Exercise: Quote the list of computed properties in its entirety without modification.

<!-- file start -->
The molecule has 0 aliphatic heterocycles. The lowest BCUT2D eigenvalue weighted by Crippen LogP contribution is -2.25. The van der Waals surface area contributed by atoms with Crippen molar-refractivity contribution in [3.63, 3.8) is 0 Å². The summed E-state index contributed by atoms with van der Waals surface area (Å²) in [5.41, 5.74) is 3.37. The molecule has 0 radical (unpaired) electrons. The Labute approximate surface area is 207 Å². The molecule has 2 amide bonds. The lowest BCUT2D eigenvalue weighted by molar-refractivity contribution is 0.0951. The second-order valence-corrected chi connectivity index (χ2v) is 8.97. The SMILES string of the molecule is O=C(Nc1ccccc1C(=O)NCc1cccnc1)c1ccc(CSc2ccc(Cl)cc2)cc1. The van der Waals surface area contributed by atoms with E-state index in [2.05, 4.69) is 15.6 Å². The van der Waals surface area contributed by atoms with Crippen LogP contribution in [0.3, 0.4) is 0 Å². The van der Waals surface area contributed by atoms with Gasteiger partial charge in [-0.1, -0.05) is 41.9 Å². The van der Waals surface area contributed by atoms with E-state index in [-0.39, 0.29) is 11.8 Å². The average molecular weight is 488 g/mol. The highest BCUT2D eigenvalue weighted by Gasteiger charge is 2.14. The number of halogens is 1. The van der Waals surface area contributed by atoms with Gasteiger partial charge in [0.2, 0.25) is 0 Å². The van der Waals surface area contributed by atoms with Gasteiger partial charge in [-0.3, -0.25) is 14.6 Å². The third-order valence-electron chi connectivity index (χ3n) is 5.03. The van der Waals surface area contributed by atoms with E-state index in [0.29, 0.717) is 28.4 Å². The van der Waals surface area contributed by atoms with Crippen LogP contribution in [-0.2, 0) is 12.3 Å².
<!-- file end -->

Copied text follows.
The molecule has 0 aliphatic heterocycles. The lowest BCUT2D eigenvalue weighted by Crippen LogP contribution is -2.25. The van der Waals surface area contributed by atoms with Crippen molar-refractivity contribution in [3.63, 3.8) is 0 Å². The summed E-state index contributed by atoms with van der Waals surface area (Å²) in [5.41, 5.74) is 3.37. The molecule has 0 radical (unpaired) electrons. The Labute approximate surface area is 207 Å². The molecule has 2 amide bonds. The lowest BCUT2D eigenvalue weighted by molar-refractivity contribution is 0.0951. The second-order valence-corrected chi connectivity index (χ2v) is 8.97. The SMILES string of the molecule is O=C(Nc1ccccc1C(=O)NCc1cccnc1)c1ccc(CSc2ccc(Cl)cc2)cc1. The van der Waals surface area contributed by atoms with E-state index in [2.05, 4.69) is 15.6 Å². The van der Waals surface area contributed by atoms with Crippen LogP contribution in [0.3, 0.4) is 0 Å². The van der Waals surface area contributed by atoms with Gasteiger partial charge in [-0.1, -0.05) is 41.9 Å². The van der Waals surface area contributed by atoms with E-state index in [-0.39, 0.29) is 11.8 Å². The average molecular weight is 488 g/mol. The highest BCUT2D eigenvalue weighted by Gasteiger charge is 2.14. The number of halogens is 1. The van der Waals surface area contributed by atoms with Gasteiger partial charge in [0.2, 0.25) is 0 Å². The van der Waals surface area contributed by atoms with Gasteiger partial charge in [-0.3, -0.25) is 14.6 Å². The third-order valence-electron chi connectivity index (χ3n) is 5.03. The van der Waals surface area contributed by atoms with E-state index in [0.29, 0.717) is 28.4 Å². The van der Waals surface area contributed by atoms with Crippen LogP contribution in [-0.2, 0) is 12.3 Å².